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Labour issues continue to worry growers

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Industry groups have warned that recent suggestions by the Migration Advisory Committee (MAC) to reduce the proposed salary threshold for migrant workers to £25,600 will do little to help farming businesses.

Country Land and Business Association (CLA) President Mark Bridgeman said the government needed to recognise that agriculture required a balance of skilled and unskilled migrant workers. “Many rural industries are facing labour shortages in low-skilled and low-paid sectors, threatening to damage businesses and limit economic growth,” he said. “It is the government’s job to ensure rural businesses have access to the workers they need to operate.”

The Food and Drink Federation (FDF) called on policy to reflect the ‘going rate’ for labour in a particular industry. FDF chief operating officer Tim Rycroft said, “The new immigration system must also be accessible for the many food and drink manufacturers that would be recruiting via an immigration system for the first time.”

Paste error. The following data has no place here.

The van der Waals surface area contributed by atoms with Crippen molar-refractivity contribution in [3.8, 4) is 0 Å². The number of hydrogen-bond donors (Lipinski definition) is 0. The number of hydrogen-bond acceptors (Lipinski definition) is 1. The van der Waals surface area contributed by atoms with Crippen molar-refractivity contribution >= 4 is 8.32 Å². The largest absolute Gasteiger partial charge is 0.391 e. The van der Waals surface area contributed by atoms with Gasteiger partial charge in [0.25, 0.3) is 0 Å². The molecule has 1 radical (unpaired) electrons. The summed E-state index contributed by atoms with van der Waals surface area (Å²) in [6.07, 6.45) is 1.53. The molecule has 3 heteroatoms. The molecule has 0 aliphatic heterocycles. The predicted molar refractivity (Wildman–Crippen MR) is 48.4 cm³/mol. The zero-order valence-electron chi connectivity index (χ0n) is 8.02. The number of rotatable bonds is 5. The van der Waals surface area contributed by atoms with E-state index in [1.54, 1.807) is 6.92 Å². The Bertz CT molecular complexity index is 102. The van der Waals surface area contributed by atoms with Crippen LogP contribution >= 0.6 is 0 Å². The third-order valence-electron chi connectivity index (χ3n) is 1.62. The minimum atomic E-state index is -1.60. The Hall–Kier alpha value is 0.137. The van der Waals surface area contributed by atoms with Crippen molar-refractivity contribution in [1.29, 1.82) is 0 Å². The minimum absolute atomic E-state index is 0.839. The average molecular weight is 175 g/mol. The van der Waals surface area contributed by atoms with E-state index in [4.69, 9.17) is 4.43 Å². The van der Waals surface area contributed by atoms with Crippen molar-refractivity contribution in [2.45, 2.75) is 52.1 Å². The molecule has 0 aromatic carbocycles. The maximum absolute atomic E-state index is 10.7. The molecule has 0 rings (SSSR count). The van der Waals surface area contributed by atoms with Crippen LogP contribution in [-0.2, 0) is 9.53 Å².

The MAC report also criticised the Home Office’s points-based immigration proposals and called for a review of the Shortage Occupation List, however Jan-Willem Naerebout of recruitment company Agri-HR warned, “I don’t think [the report]has any relevance to seasonal workers. If an agricultural worker is on £10 per hour, and they do 48 hours per week for the whole year, even then they fall below the £25,600 threshold by a thousand. That lower threshold recognition is good for other sectors, but it doesn’t really touch people in agriculture.”

A survey conducted by the Association of Labour Providers (ALP) showed that 74 per cent of employers agreed there was a short supply of workers during the last three months of the 2019 season. 94 per cent of surveyed employers agreed the availability of labour was just as bad in 2019 than during the previous year.

Photo credit: AHDB – Migrant labour harvesting spring onions, Lincolnshire, August

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